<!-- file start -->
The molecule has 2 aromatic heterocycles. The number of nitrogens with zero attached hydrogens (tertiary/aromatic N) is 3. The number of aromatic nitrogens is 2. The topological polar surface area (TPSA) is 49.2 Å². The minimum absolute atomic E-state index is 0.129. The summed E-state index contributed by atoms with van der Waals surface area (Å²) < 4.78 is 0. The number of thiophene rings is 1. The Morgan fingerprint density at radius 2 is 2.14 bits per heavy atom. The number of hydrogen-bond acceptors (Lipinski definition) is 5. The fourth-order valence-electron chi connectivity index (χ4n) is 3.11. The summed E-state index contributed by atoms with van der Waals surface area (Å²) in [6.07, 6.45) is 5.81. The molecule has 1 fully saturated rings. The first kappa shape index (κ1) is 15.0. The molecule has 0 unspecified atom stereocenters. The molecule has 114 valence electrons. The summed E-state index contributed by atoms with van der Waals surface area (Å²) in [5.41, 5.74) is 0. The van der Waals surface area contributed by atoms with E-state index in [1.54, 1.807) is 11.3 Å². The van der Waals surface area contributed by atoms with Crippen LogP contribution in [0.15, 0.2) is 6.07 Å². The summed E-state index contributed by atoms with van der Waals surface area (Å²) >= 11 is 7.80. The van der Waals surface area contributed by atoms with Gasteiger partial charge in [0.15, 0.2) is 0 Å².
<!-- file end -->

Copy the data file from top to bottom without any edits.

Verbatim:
The molecule has 2 aromatic heterocycles. The number of nitrogens with zero attached hydrogens (tertiary/aromatic N) is 3. The number of aromatic nitrogens is 2. The topological polar surface area (TPSA) is 49.2 Å². The minimum absolute atomic E-state index is 0.129. The summed E-state index contributed by atoms with van der Waals surface area (Å²) < 4.78 is 0. The number of thiophene rings is 1. The Morgan fingerprint density at radius 2 is 2.14 bits per heavy atom. The number of hydrogen-bond acceptors (Lipinski definition) is 5. The fourth-order valence-electron chi connectivity index (χ4n) is 3.11. The summed E-state index contributed by atoms with van der Waals surface area (Å²) in [6.07, 6.45) is 5.81. The molecule has 1 fully saturated rings. The first kappa shape index (κ1) is 15.0. The molecule has 0 unspecified atom stereocenters. The molecule has 114 valence electrons. The summed E-state index contributed by atoms with van der Waals surface area (Å²) in [5.41, 5.74) is 0. The van der Waals surface area contributed by atoms with E-state index in [1.54, 1.807) is 11.3 Å². The van der Waals surface area contributed by atoms with Crippen LogP contribution in [0.15, 0.2) is 6.07 Å². The summed E-state index contributed by atoms with van der Waals surface area (Å²) >= 11 is 7.80. The van der Waals surface area contributed by atoms with Gasteiger partial charge in [0.15, 0.2) is 0 Å².